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Determining Fault in a New York Blind Spot Car Accident


If you are involved in a blind spot accident, it is important to know how fault is determined and how you can claim rightful compensation.

There’s a common notion that blind spot accidents are only common among truck drivers. This is not true. Any vehicle can be involved in a blind spot collision. If you are involved in a blind spot accident, it is important to know how fault is determined and how you can claim rightful compensation. Let’s discuss what you need to know.

side mirror of car

What is a Blind Spot Collision?

If you are involved in a crash with an out of sight vehicle, you’ve likely been involved in what is referred to as a blind spot collision. A blind spot is a term used to refer to the area you cannot see with your eyes, your rear mirror, or your side mirrors when driving unless you turn your head. Blind spots accidents are common on roundabouts, intersections, and highways due to speeding vehicles trying to change lanes.

How Do Blind Spot Accidents Happen?

Backing up blind spot collision: You know how hard it is to reverse a truck with a sleeper bunk if you drive a large truck. If you can’t see what is behind while reversing, be sure to physically check all around to make sure you have a clear path.

Merging blind spot collision: When merging onto a highway, you will likely accelerate your vehicle, and you may fail to yield the right of way due to a blind spot. This could result in an accident if the other drivers are not willing to slow down and allow you to merge.

Lane change: A sudden lane change may impair your ability to see another vehicle hovering over your car, which could lead to an accident. As the New York driving manual states, you should always look over your shoulder before changing lanes and never leave your lane unless it is safe to do so.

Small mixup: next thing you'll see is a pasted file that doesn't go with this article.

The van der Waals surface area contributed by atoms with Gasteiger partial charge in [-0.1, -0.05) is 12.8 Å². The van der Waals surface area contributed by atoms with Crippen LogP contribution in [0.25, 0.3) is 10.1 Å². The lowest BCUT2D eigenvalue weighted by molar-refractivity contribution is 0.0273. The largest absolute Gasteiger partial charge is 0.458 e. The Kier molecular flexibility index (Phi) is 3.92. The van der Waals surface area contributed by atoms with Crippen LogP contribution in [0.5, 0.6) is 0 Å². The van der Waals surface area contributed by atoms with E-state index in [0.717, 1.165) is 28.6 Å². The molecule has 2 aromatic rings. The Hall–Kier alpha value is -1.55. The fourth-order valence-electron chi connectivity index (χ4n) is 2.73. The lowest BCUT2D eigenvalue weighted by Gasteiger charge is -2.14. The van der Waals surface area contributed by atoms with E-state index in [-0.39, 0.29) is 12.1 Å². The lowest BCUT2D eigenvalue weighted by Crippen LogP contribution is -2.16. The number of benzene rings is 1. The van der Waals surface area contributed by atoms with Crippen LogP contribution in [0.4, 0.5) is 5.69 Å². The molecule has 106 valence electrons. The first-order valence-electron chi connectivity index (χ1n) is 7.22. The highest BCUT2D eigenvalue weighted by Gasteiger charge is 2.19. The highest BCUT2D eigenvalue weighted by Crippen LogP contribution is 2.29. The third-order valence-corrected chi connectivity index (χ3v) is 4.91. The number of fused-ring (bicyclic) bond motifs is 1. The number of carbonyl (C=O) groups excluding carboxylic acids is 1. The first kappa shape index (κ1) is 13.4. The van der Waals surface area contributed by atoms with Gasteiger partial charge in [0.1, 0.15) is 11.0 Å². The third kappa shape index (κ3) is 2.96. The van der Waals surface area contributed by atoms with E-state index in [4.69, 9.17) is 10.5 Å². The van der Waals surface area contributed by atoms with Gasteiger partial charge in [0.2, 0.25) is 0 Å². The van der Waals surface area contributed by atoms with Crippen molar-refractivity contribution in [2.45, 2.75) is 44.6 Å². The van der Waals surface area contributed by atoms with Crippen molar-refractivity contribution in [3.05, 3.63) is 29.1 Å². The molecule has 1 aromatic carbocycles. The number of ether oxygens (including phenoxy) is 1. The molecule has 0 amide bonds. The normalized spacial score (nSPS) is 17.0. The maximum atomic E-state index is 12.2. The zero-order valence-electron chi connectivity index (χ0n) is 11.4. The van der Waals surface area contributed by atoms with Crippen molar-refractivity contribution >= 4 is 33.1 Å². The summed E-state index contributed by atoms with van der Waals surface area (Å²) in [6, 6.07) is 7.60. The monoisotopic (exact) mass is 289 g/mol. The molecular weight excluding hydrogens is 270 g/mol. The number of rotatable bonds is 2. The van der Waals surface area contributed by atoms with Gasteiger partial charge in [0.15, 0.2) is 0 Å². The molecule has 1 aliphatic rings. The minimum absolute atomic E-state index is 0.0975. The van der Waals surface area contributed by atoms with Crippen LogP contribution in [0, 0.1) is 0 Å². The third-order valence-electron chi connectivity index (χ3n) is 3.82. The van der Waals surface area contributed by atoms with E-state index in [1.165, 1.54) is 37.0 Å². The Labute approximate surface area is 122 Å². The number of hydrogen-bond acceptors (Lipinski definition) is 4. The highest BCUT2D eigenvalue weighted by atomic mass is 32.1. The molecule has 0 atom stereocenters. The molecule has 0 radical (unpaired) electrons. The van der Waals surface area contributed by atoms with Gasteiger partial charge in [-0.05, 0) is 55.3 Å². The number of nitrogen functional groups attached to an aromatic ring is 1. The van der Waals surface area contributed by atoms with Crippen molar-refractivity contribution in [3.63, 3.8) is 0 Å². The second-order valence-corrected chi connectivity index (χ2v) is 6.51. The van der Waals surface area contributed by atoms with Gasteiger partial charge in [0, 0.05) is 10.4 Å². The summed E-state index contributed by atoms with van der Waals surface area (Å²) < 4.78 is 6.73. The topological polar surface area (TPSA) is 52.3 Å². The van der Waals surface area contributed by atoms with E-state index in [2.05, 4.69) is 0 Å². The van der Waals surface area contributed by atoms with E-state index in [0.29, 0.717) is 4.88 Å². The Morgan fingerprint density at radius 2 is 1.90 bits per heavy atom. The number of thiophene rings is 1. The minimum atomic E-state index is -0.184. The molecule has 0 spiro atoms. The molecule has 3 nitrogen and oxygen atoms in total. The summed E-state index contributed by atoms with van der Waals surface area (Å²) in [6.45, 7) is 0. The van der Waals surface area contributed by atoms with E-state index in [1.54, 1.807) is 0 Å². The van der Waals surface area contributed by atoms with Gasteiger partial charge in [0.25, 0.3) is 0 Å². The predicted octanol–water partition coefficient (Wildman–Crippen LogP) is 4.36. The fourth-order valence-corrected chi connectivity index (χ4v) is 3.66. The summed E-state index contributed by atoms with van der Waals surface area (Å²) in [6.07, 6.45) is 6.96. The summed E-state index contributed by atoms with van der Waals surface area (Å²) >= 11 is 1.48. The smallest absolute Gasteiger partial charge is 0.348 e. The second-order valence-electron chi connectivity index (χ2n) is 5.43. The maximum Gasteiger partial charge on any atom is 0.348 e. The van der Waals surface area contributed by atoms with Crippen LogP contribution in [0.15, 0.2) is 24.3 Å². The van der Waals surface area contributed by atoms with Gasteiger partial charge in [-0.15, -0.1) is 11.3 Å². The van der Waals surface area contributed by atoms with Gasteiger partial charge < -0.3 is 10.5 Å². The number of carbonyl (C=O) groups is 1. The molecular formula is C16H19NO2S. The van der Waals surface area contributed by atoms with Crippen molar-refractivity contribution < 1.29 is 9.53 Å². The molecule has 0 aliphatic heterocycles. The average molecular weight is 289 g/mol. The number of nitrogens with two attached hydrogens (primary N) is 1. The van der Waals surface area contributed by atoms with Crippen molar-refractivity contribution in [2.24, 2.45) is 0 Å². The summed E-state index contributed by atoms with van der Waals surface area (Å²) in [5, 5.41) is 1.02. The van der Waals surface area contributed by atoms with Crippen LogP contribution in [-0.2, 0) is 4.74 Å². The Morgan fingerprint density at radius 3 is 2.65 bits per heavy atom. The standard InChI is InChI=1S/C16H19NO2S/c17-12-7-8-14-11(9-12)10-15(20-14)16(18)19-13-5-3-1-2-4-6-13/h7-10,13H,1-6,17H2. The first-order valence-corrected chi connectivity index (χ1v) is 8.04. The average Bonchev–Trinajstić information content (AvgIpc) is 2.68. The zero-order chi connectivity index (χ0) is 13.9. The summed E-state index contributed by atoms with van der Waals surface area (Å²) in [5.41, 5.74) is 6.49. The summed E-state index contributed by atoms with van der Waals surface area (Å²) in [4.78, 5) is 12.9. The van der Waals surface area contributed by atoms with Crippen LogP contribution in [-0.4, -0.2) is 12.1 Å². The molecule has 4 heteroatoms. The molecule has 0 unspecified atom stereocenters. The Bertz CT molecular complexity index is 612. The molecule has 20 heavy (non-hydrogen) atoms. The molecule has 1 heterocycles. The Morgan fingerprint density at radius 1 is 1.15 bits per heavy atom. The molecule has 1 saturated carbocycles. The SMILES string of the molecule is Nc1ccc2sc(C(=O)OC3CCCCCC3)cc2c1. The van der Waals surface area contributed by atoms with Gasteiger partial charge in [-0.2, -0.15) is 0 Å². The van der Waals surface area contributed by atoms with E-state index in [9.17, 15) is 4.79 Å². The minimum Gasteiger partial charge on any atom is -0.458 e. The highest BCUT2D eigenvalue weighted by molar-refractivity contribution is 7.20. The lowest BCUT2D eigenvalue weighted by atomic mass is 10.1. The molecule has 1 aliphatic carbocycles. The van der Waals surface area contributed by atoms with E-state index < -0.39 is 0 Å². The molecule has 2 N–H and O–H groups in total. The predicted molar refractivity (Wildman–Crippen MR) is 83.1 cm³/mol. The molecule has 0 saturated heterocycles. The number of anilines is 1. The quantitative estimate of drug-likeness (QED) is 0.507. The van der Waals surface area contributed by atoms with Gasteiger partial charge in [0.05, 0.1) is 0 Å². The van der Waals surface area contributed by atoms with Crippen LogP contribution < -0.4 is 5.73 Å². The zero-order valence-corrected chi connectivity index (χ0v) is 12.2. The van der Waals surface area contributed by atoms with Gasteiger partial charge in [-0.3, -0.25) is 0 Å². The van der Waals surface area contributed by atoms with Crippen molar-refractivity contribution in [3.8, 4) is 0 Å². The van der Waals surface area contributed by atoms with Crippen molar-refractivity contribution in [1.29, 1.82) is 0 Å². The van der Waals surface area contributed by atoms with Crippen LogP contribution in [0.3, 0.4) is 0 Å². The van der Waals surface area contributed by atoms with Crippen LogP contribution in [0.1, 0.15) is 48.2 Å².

How Is Fault Determined in a Blind Spot Accident in New York?

In most cases, the motorist who merged or changed lanes is held responsible for the accident. However, there must be proof that they were speeding, failed to check blind spots for other vehicles, or drove out of their lane due to distraction. There are also situations where responsibility may be placed on the driver who drove into a blind spot.

What do you need to prove negligence? You will need evidence, police reports, and witness testimonies to prove the other driver was at fault in the blind spot accident. However, most importantly, you will benefit greatly from the assistance of an experienced auto accident attorney.

Apicella & Schlesinger Attorneys at Law

Are you looking to file a claim after a blind spot accident? We are here to help. We are committed to helping accident victims get the full amount of compensation they legally deserve. Give us a call today to schedule a free case evaluation.

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Contact Apicella & Schlesinger Attorneys at Law to request a free consultation.

Call (212) 568-4245

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